Everyone aged between 40 and 74 will be entitled to a health check every five years from 2012, the government has said.
The move by the Department of Health could have significant repercussions for occupational health (OH) professionals, with working-age adults possibly becoming better informed, but also potentially more worried about their health.
The programme, which will be enshrined in a new NHS Constitution, will offer people screening for heart disease, strokes, diabetes and kidney disease, among other problems.
People will also be offered a legal right to treatment within 18 weeks of referral by their GP, including the right to be seen by a specialist within two weeks if they have suspected cancer. If the NHS cannot respond this quickly, it will have to offer alternatives, including treatment at private hospitals, health secretary Andy Burnham has said.
Alongside this there will be a legal right to die at home, as well as a formal entitlement to NHS dentistry.
While the screening programme will not become a reality until 2012, the other “guarantees” will come into force from April next year.
However, the measures are first being put out to public consultation, which will run until February.
“In the next decade, the NHS must make a decisive move towards being a more preventative service and a more people-centred service,” said health secretary Andy Burnham.”So I want to give all patients aged 40 to 74 the legal right to have an NHS health check every five years.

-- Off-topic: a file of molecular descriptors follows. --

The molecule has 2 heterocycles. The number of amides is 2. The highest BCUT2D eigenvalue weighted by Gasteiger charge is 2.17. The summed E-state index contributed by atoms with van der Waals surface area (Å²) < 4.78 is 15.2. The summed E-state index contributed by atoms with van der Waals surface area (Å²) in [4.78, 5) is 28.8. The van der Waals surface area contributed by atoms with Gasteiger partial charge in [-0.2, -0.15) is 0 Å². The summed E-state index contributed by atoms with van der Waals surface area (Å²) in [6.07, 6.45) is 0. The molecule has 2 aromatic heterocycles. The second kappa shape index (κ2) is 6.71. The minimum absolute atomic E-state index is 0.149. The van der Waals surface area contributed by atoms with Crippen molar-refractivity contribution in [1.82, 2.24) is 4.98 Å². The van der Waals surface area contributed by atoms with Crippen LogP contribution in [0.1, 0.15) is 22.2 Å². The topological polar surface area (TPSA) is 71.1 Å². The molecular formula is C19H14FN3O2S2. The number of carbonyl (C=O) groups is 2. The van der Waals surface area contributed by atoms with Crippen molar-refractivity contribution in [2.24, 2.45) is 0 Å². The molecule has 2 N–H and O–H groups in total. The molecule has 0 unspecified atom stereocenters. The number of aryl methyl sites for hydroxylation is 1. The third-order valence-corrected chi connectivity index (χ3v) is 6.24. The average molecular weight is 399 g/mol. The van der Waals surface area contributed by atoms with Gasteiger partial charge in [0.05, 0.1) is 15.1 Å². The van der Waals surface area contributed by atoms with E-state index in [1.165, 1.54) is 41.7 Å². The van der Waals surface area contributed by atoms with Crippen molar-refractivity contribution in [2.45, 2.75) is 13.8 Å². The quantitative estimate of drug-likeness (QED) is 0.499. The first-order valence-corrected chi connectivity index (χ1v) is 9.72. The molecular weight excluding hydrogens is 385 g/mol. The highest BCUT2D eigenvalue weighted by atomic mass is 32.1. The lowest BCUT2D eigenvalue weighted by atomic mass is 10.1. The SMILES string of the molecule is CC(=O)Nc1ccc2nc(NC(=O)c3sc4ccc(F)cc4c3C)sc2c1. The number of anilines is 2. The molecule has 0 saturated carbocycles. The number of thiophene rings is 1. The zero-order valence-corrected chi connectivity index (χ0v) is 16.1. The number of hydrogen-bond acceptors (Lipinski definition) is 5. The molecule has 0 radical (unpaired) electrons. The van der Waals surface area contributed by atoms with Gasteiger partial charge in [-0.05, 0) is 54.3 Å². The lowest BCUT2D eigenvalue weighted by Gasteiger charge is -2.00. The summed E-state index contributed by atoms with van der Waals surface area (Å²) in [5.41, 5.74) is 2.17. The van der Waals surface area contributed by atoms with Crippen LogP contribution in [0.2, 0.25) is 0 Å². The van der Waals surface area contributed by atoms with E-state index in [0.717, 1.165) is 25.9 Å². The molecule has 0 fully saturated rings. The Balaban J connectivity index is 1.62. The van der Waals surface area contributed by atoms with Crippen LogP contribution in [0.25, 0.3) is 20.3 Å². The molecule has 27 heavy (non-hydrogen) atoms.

“And we’re also seeking views on whether there should be a legal right in future to choose to die at home, and on personal health budgets to give people power over their own care,” he added.
But the British Medical Association warned that handing more NHS work over to the private sector would simply have a greater “destabilising effect” on the health service.
There was a danger of one group gaining access to treatment simply by the virtue of how long they have waited, leaving others who may in fact have more serious conditions with a longer wait in turn.